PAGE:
Leading natural flood management charity Slow the Flow will be highlighting the important role communities have to play in reducing the risk of flooding as world leaders meet in Glasgow for COP26 – the 26th United Nations Climate Change conference. 

The charity, set up after the Boxing Day floods in 2015 which caused devastation in the Calder Valley, West Yorkshire, is planning a busy schedule of activities over the coming weeks to promote the effectiveness of natural flood management strategies such as building leaky dams and attenuation ponds and planting trees.

Towns in the Calder Valley such as Todmorden, Hebden Bridge and Mytholmroyd have flooded repeatedly in recent years wrecking thousands of homes and businesses as the geography of the area has been unable to cope with the increased rainfall caused by climate change.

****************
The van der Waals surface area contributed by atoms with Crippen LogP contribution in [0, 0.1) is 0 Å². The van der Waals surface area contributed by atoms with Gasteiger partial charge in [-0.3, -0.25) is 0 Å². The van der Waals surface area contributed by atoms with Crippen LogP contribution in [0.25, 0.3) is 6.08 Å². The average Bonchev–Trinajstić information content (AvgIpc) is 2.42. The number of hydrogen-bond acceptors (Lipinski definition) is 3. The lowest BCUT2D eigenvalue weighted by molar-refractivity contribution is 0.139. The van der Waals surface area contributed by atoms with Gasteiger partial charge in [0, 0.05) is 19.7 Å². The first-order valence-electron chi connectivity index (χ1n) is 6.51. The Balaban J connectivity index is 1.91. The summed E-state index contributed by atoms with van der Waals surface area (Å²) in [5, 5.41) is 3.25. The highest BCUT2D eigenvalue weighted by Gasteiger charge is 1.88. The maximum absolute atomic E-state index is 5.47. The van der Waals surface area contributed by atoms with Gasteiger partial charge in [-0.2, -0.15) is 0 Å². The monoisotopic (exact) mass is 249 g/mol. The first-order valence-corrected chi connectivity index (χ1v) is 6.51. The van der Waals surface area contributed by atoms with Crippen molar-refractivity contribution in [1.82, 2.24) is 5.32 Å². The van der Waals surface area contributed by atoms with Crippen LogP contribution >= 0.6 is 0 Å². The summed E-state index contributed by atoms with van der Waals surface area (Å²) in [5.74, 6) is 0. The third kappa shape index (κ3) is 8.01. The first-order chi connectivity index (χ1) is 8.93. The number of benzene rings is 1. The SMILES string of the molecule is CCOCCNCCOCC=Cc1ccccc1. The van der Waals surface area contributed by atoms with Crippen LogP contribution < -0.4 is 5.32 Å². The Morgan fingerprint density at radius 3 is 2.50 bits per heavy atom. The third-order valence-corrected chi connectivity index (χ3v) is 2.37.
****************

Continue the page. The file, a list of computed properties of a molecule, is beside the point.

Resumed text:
Slow the Flow has worked with local partners and about 1000 volunteers to build over 600 leaky dams to help slow the flow of water down the surrounding hillsides and is currently developing resources on natural flood management for primary and secondary schools. 

Slow the Flow chair Bede Mullen said

 “People living and working in the Calder Valley have felt the brunt of severe weather events and know from direct experience how vital it is that world leaders make real progress tackling climate change at COP26. But communities must take action too and we have shown what can be achieved when people living and working in flood hit areas come together to fight back and build climate resilience.”

The Slow the Flow events are being organised with local partners including the National Trust, Environment Agency, Calderdale Council, the Mayor of Todmorden, the Calder Rivers Trust and Treesponsibility and include:

There will be media opportunities at all events and Slow the Flow will have media spokespeople available in the run up to and during COP26 to talk about community action on climate change and the benefits of natural flood management.